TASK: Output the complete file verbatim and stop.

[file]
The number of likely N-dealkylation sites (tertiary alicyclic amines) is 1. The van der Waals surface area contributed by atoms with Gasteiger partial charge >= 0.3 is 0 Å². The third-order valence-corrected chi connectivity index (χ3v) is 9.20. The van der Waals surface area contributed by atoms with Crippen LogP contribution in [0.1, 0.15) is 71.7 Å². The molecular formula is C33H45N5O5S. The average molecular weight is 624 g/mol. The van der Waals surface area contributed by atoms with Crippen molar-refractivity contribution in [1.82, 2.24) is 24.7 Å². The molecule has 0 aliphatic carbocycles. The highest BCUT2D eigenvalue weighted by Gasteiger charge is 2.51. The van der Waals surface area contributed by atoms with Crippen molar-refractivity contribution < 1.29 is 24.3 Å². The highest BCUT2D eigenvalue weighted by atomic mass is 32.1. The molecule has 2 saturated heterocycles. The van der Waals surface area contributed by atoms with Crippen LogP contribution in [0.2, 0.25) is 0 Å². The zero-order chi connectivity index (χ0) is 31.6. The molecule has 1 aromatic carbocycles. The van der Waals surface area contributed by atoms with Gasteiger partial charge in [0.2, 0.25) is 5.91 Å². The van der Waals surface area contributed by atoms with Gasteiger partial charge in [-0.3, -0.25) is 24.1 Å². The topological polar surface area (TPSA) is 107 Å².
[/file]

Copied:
The number of likely N-dealkylation sites (tertiary alicyclic amines) is 1. The van der Waals surface area contributed by atoms with Gasteiger partial charge >= 0.3 is 0 Å². The third-order valence-corrected chi connectivity index (χ3v) is 9.20. The van der Waals surface area contributed by atoms with Crippen LogP contribution in [0.1, 0.15) is 71.7 Å². The molecular formula is C33H45N5O5S. The average molecular weight is 624 g/mol. The van der Waals surface area contributed by atoms with Crippen molar-refractivity contribution in [1.82, 2.24) is 24.7 Å². The molecule has 0 aliphatic carbocycles. The highest BCUT2D eigenvalue weighted by Gasteiger charge is 2.51. The van der Waals surface area contributed by atoms with Crippen molar-refractivity contribution < 1.29 is 24.3 Å². The highest BCUT2D eigenvalue weighted by atomic mass is 32.1. The molecule has 2 saturated heterocycles. The van der Waals surface area contributed by atoms with Crippen LogP contribution in [0.2, 0.25) is 0 Å². The zero-order chi connectivity index (χ0) is 31.6. The molecule has 1 aromatic carbocycles. The van der Waals surface area contributed by atoms with Gasteiger partial charge in [0.2, 0.25) is 5.91 Å². The van der Waals surface area contributed by atoms with Gasteiger partial charge in [-0.3, -0.25) is 24.1 Å². The topological polar surface area (TPSA) is 107 Å².